with large grapes. After she has mastered this inhuman task, she is 
brought to the headquarters of the drug gang where she is fed more than 
fifty pellets during a long night. When she is allowed a meal break, 
they make sure to put a pellet in a bowl of soup. In either the 
Taylorist flower or drug trade, not a moment is wasted.

When Maria arrives in New York City, everything goes wrong. After Lucy, 
Maria and another mule--a fellow flower factory employee and friend 
named Blanca (Yenny Paola Vega)--are brought to a cheap hotel, Lucy 
becomes seriously ill from a pellet that has broken in transit. She is 
then killed by the two gangsters there to gather up the drugs. Maria and 
Blanca flee to a Colombian neighborhood in Queens, where they take 
refuge in the cramped apartment of Lucy's sister. The remainder of the 
film is involved with their desperate struggle to get a foothold in the 
United States, a country that Lucy described to her as "too perfect" 
when she first met her. At this point, the film unites drug and 
immigration themes in a seamless manner and begins to evoke "El Norte," 
the memorable story of Guatemalan refugees trying to make it in Los 
Angeles. If Maria has not succeeded in the flower or drug business, 
surely there will be some other way for her to make it in the Land of 
Plenty. Her prospects for success remain an open question at the end of 
this powerfully realistic film.

If she will make it, it will be because of people like Don Fernando, a 
character who helps recent immigrants out from his travel agency office. 
Don Fernando is played by Orlando Tobon, who runs a travel agency in 
Jackson Heights.

The Los Angeles Times (Aug. 4, 2004) reported that Tobon "often declines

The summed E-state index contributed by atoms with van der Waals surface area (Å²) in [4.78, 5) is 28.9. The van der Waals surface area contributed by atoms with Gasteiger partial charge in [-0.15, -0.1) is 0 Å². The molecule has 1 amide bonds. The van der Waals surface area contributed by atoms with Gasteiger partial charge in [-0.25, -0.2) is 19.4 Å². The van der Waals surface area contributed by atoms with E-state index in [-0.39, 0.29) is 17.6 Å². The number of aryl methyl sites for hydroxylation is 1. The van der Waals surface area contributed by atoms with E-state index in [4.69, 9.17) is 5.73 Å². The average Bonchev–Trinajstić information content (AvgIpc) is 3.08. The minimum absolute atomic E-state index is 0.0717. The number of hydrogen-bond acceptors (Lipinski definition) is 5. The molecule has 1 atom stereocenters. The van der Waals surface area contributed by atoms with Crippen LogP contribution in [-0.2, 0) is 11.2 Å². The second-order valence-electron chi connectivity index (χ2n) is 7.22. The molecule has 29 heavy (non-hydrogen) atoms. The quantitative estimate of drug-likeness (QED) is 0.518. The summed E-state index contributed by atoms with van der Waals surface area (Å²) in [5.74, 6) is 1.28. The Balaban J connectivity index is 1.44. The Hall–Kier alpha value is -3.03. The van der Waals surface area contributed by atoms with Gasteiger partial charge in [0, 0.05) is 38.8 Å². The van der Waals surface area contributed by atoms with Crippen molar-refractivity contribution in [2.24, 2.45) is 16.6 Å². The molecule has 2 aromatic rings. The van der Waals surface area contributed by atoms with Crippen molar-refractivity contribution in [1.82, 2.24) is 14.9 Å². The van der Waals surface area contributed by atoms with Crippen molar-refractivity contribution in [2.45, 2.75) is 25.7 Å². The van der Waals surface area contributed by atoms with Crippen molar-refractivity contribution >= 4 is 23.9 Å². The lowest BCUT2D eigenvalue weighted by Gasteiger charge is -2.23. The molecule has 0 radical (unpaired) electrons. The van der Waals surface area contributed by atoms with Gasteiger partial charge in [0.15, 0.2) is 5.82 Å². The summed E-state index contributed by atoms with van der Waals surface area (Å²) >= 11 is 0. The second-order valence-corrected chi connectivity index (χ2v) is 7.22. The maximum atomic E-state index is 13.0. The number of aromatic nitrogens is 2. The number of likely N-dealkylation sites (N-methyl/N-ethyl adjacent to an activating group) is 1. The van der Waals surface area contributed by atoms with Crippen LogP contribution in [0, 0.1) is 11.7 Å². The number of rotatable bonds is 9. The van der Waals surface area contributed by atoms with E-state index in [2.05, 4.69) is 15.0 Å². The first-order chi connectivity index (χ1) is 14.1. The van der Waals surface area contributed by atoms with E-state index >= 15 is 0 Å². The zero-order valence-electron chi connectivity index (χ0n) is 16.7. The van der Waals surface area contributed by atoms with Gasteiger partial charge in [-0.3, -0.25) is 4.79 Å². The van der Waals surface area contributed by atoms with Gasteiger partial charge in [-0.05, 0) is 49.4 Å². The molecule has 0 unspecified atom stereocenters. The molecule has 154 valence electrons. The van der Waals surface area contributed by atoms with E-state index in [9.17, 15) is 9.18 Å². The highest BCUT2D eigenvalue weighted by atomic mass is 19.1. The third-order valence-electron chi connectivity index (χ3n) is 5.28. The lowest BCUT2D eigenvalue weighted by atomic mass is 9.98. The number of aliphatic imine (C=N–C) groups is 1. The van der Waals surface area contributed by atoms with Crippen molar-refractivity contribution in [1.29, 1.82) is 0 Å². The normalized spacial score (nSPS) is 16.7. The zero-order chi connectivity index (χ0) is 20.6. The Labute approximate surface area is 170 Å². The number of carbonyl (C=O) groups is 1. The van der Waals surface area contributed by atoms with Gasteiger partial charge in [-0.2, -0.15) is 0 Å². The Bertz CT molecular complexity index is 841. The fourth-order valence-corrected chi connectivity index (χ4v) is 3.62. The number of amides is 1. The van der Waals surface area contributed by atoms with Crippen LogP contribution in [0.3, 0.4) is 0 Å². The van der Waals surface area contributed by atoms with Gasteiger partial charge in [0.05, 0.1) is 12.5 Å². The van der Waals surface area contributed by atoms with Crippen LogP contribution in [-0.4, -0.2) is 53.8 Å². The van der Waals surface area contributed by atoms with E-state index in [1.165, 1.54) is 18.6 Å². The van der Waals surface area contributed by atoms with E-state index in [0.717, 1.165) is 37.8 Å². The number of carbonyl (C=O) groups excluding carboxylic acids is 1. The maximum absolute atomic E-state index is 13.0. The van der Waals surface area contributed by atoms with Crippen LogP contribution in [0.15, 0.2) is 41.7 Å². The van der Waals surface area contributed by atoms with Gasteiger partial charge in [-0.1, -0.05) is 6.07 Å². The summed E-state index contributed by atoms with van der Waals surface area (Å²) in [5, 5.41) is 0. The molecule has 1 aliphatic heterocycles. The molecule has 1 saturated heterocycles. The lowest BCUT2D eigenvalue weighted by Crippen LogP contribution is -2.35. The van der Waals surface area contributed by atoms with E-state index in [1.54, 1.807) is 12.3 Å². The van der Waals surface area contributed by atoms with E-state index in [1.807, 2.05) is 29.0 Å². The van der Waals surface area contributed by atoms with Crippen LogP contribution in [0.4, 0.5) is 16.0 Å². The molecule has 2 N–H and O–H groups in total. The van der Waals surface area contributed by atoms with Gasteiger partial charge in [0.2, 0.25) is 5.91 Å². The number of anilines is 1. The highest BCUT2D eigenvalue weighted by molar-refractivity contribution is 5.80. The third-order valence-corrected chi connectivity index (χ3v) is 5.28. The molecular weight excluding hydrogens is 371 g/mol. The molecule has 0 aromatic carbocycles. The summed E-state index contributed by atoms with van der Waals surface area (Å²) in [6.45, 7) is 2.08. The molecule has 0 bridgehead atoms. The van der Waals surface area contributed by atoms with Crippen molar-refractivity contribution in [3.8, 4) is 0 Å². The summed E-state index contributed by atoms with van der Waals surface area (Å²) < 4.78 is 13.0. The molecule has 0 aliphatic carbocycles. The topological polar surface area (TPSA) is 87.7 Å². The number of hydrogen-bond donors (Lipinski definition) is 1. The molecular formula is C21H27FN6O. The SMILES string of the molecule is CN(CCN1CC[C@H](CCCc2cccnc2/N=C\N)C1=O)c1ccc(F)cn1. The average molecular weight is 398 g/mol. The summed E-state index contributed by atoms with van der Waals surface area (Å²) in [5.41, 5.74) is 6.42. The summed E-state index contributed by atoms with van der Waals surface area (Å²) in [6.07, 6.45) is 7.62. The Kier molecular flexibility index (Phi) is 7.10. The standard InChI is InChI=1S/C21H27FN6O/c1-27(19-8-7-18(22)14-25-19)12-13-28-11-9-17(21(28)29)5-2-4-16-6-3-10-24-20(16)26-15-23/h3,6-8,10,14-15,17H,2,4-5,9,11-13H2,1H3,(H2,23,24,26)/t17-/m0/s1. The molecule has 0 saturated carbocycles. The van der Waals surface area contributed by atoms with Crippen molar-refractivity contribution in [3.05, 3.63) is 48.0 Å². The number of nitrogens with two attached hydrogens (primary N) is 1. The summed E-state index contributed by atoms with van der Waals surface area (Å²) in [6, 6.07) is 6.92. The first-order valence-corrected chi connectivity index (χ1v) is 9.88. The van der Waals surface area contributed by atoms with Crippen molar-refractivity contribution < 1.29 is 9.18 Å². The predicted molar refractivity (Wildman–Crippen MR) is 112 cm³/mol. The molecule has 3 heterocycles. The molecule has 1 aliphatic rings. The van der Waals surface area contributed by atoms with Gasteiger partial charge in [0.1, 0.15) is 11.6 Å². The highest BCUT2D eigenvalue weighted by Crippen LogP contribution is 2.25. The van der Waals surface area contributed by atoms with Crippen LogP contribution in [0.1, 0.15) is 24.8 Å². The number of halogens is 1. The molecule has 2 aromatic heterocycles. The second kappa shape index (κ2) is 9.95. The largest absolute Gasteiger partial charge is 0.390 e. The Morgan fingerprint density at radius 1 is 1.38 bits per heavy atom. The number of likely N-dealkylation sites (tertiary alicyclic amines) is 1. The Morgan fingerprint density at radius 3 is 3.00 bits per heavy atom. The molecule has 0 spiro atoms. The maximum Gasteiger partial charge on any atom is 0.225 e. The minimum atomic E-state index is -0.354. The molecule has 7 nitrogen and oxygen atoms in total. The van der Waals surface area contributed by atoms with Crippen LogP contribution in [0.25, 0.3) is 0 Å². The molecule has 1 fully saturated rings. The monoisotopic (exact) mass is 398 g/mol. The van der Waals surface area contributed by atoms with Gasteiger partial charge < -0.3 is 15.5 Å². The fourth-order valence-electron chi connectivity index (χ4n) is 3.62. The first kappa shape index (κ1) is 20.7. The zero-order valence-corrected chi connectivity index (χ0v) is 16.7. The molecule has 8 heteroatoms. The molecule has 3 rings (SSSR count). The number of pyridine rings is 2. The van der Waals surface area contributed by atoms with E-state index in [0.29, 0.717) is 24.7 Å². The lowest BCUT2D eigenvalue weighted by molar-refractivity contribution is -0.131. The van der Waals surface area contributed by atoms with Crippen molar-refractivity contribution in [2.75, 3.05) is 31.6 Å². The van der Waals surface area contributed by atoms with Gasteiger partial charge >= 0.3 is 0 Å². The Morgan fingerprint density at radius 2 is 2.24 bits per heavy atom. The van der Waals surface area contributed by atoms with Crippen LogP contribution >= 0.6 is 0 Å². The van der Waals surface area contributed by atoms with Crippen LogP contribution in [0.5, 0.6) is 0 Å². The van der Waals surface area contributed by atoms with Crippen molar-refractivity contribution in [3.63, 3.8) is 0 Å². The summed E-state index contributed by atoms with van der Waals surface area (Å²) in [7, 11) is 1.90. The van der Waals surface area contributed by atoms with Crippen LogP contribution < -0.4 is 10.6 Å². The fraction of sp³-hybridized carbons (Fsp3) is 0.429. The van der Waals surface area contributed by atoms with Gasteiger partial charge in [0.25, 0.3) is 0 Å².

to charge customers for his assistance. Lifting the spirits and chances 
of Spanish-speaking immigrants, he ladles out suggestions on where to 
look for a job, an apartment or an immigration lawyer, or how to respond 
to a parking ticket, an eviction notice or even a supervisor's sexual 
advances." Local residents call him "the mayor of Little Colombia." 
Tobon says, "I sleep well at night. All my life I do this type of thing 
for others because my mother taught me to help people, and even my 
grandfather was doing this." Ultimately, this film is about such people 
rather than sneering gangsters.

Marston is an exceptional talent. The Village Voice reveals that he 
wrote the first draft of the script in 48 hours. Marston received a 
master's degree in political science at the University of Chicago before 
enrolling in the NYU film school. The Voice reports that "To avoid the 
clichés of the drug thriller and give the material an emotional reality, 
he spent the next two years researching drug mules and Colombian daily 
life."

The film is produced by Paul Mezey, who also produced "La Ciudad," 
another powerful story of Latino immigrants in New York City. The work 
of people like Marston and Mezey is a credit to the idealism of many 
people working in independent film today. "Maria Full of Grace" is not 
to be missed.

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Maria Full of Grace website: http://www.mariafullofgrace.com/main.html

Review of Traffik/Traffic: 
http://www.columbia.edu/~lnp3/mydocs/culture/traffic.htm

Review of La Ciudad: 
http://www.columbia.edu/~lnp3/mydocs/culture/La_Ciudad.htm